Written by Debi Riedel, Director of Technology Resources, Datatrend Technologies, Inc.
A Redundant Array of Independent Disks (RAID) is a method of configuring drives for high availability and high performance.
RAID is an ordered collection, or group, of physical devices (disk drive modules) that are used to define logical volumes or devices. An array is a type of MDisk that is made up of disk drives. These drives are members of the array. Each array has a RAID level. RAID levels provide different degrees of redundancy and performance, and they have different restrictions on the number of members in the array.
IBM Storwize® V7000 supports hot-spare drives. When a RAID member drive fails, the system automatically replaces the failed member with a hot-spare drive and resynchronizes the array to restore its redundancy.
Figure 1 shows the relationships of the RAID components on the system.
Supported RAID levels are RAID 0, RAID 1, RAID 5, RAID 6, or RAID 10.
RAID 0 arrays have no redundancy and do not support hot-spare takeover.
RAID 1 provides disk mirroring, which duplicates data between two drives. A RAID 1 array is internally identical to a two-member RAID 10 array.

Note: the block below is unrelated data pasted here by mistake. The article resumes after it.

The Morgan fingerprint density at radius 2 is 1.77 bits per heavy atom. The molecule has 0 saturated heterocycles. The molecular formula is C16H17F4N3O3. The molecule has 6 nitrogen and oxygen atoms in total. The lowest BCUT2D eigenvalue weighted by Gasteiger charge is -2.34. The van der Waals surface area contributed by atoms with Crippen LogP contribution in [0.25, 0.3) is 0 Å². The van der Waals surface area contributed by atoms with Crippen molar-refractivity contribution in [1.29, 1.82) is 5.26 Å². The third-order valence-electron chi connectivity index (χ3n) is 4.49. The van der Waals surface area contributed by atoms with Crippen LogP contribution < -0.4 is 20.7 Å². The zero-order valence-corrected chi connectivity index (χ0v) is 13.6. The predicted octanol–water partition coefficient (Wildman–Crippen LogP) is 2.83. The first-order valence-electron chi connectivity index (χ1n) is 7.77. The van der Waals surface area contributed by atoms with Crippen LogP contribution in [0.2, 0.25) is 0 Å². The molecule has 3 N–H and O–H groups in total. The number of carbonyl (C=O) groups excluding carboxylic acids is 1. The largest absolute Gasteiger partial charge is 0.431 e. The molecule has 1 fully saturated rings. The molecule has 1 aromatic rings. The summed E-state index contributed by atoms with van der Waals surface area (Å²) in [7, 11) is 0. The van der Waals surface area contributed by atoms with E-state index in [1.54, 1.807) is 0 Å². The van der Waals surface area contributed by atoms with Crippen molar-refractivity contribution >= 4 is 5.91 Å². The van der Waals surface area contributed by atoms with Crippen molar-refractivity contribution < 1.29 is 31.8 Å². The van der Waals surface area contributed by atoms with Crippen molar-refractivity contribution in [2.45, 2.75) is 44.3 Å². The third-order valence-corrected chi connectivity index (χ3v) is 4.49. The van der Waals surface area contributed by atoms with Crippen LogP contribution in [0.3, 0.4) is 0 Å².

RAID 5 arrays stripe data over the member drives with one parity strip on every stripe. RAID 5 arrays have single redundancy with higher space efficiency than RAID 10 arrays, but with some performance penalty. RAID 5 arrays can tolerate no more than one member drive failure.
RAID 6 arrays stripe data over the member drives with two parity strips on every stripe. A RAID 6 array can tolerate any two concurrent member drive failures.
RAID 10 arrays stripe data over mirrored pairs of drives. RAID 10 arrays have single redundancy. The mirrored pairs rebuild independently. One member out of every pair can be rebuilding or missing at the same time. RAID 10 combines the features of RAID 0 and RAID 1.